Home » The Bottom Line: Bills on the move include legislative pension transparency; prevailing wage repeal; right-to-work

The Bottom Line: Bills on the move include legislative pension transparency; prevailing wage repeal; right-to-work

By Jacqueline Pitts, The Bottom Line

Lane-KyChamber-piece-300x196The Senate State and Local Government Committee unanimously passed a bill Wednesday that would make former and current legislators’ retirement benefits information subject to open records requests.

Senate Bill 3, sponsored by state Sen. Chris McDaniel, allows for officials, upon request, to disclose the name and benefit amount, projected or actual, for any current or former lawmaker.

The bill was amended with an emergency clause which would allow the bill to take effect immediately if passed through both legislative chambers.

The Kentucky Chamber of Commerce has long been concerned about the unfunded liability of the state’s retirement systems and has advocated for a number of changes to improve the systems as well as measures to bring transparency to the pension systems.

Senate Bill 3 now heads to the Senate floor where it is expected to move quickly through the legislative process.

Repeal of prevailing wage in Kentucky moves forward

Legislation that would eliminate the government defined hourly wage in construction contracts known as prevailing wage on state projects passed the House Economic Development and Workforce Investment Committee Wednesday.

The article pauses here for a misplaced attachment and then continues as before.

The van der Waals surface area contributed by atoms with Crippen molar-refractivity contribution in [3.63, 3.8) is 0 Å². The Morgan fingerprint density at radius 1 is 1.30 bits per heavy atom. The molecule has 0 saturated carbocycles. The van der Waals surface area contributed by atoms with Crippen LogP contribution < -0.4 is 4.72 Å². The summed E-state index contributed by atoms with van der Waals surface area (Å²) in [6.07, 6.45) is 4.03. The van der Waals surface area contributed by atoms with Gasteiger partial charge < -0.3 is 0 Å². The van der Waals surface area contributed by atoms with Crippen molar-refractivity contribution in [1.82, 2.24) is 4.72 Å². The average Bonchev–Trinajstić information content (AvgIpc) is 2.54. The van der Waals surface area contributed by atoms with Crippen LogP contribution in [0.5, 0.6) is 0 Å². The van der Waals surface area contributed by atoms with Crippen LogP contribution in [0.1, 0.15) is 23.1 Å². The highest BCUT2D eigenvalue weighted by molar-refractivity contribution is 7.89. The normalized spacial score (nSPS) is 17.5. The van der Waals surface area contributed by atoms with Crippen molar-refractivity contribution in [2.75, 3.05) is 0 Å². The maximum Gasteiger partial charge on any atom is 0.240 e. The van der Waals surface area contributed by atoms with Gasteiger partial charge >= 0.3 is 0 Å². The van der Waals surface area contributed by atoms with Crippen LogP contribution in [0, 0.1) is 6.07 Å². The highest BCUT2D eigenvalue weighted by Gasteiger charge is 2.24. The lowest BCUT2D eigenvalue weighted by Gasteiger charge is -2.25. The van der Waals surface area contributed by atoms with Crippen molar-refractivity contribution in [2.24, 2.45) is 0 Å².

The prevailing wage legislation, designated as House Bill 4, passed the committee with a 16-8 vote Wednesday and now moves to the House floor.

Proponents of the legislation noted that the wage artificially inflates prices of state construction projects and stated that the bill’s goal is to save taxpayer dollars that can go to other areas of state government like education and fixing the state’s pension crisis.

The Kentucky Chamber has been supportive of legislation that seriously examines the state’s prevailing wage laws, which must be made more representative of local wages by utilizing more effective methods of data collection than the current hearings process.

Medical Review Panels bill clears first legislative hurdle

The Kentucky state Senate voted Wednesday in favor of moving forward with legislation seeking to address the heightened costs directly attributed to Kentucky’s uncontrolled medical liability ambience, an issue of serious concern for Kentucky employers and taxpayers who foot the bill in terms of direct employee benefit costs and higher taxes.

The Senate Health and Welfare Committee voted Wednesday to pass Senate Bill 4, a bill establishing Medical Review Panels.

The legislation, sponsored by Senator and Doctor Ralph Alvarado of Winchester, focuses on medical malpractice liability which takes a significant financial toll on Kentucky’s health care providers, including nurses, doctors, hospitals, and nursing homes that serve our communities. The growing number of meritless lawsuits against providers increases costs for consumers and reroutes critical funds away from care.